Whether or not you like any particular show produced by the Mint Theater Company, you have to admire the Off-Broadway company’s mission uncovering and presenting extremely obscure plays from the past, a stark contrast to so many revival-oriented companies that tend to produce only the most well-known classics.
Looking over the approximately 50 plays performed at the Mint since 1995, it has offered New Yorkers rare but potentially worthwhile exposure to works by J.M. Barrie, Susan Glaspell, Harley Granville-Barker, S.N. Behrman, D.H. Lawrence, Arthur Schnitzler, Rachel Crothers, John Van Druten, and George Kelly. (Don’t expect the Roundabout to do any of these plays anytime soon. If you recall, the Roundabout could barely attract a crowd to Sophie Treadwell’s comparatively better-known Machinal two years ago in spite of solid reviews.)
The Mint has kicked off its new season with The New Morality, a three-act English comedy of manners from 1911 by Harold Chapin, a long-forgotten playwright born in Brooklyn in 1886 who had a few comedies produced in London and died in 1915 while fighting in France during World War I. The New Morality was not even performed during his lifetime. It was finally done in London in 1920 and on Broadway the following year for five performances. It has not been seen in New York since then.
In The New Morality, a summer evening on a houseboat parked along the Thames is shaken up by the news that the fashionable, strong-willed Betty Jones (Brenda Meaney) has vigorously insulted fellow female Muriel Wister, supposedly because Muriel (who is never seen during the play) tempted Betty’s husband Ivor (Michael Frederic), a former colonel, to wait on her hand and foot, causing embarrassment for Betty. The even-tempered Ivor will not believe or accept Betty’s rationale, insisting that Betty must have done it out of jealousy, or under the belief that he and Muriel are having an affair.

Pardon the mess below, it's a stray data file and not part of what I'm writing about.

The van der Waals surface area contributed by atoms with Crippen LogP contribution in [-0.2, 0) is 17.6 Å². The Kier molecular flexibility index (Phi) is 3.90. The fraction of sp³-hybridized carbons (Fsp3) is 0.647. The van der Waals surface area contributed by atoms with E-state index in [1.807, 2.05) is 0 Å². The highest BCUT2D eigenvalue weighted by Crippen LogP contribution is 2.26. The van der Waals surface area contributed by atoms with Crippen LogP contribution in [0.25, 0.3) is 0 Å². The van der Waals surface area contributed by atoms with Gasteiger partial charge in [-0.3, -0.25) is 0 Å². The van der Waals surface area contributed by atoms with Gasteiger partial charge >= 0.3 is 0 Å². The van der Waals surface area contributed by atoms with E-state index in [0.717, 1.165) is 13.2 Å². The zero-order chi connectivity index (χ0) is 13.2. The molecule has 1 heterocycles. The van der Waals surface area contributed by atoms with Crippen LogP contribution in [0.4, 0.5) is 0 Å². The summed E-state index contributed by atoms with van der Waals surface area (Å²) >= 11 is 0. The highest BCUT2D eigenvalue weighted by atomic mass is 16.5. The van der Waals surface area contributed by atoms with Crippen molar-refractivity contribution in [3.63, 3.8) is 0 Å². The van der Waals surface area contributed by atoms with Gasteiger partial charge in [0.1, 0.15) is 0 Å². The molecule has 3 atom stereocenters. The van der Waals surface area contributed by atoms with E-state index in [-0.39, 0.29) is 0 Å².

What makes matters worse is Betty’s refusal to apologize for the outburst. According to the woman’s nervous, unsure husband Wallace (Ned Noyes), his wife is ready to pursue legal action against Betty if she will not apologize, but Betty just laughs off the legal threat. In fact, she’d rather go to jail for six months than apologize, leaving Ivor further perplexed. Betty’s brother Belasis (Christian Campbell, best known for the musical Reefer Madness), an attorney, offers some sarcastic observations on the law of libel.
By the dinner party of act three, Betty is still sticking to her guns, while Ivor is still perplexed, and Wallace has gotten flat-out drunk out of frustration. Eventually, Betty makes a passionate defense of her modern ideals, her so-called “new morality,” and there’s hope for reconciliation for her and Ivor.
As intimately staged by Mint artistic director Jonathan Banks around a spare but atmospheric set design, this fine production is unlikely to make anyone believe that a diamond in the rough has been unearthed. The obstinate Betty makes for a fascinating and mysterious character (as portrayed with a cool edge and an underlying vulnerability by Meaney), The New Morality comes off today as rather flat and lacking in action or plot development. There are some intriguing lines that recall the wit of Oscar Wilde and George Bernard Shaw, but any shock value that the play had a hundred years ago is long gone. And although the play was written in three acts, since each is only a half hour long, it would flow better today without two intermissions.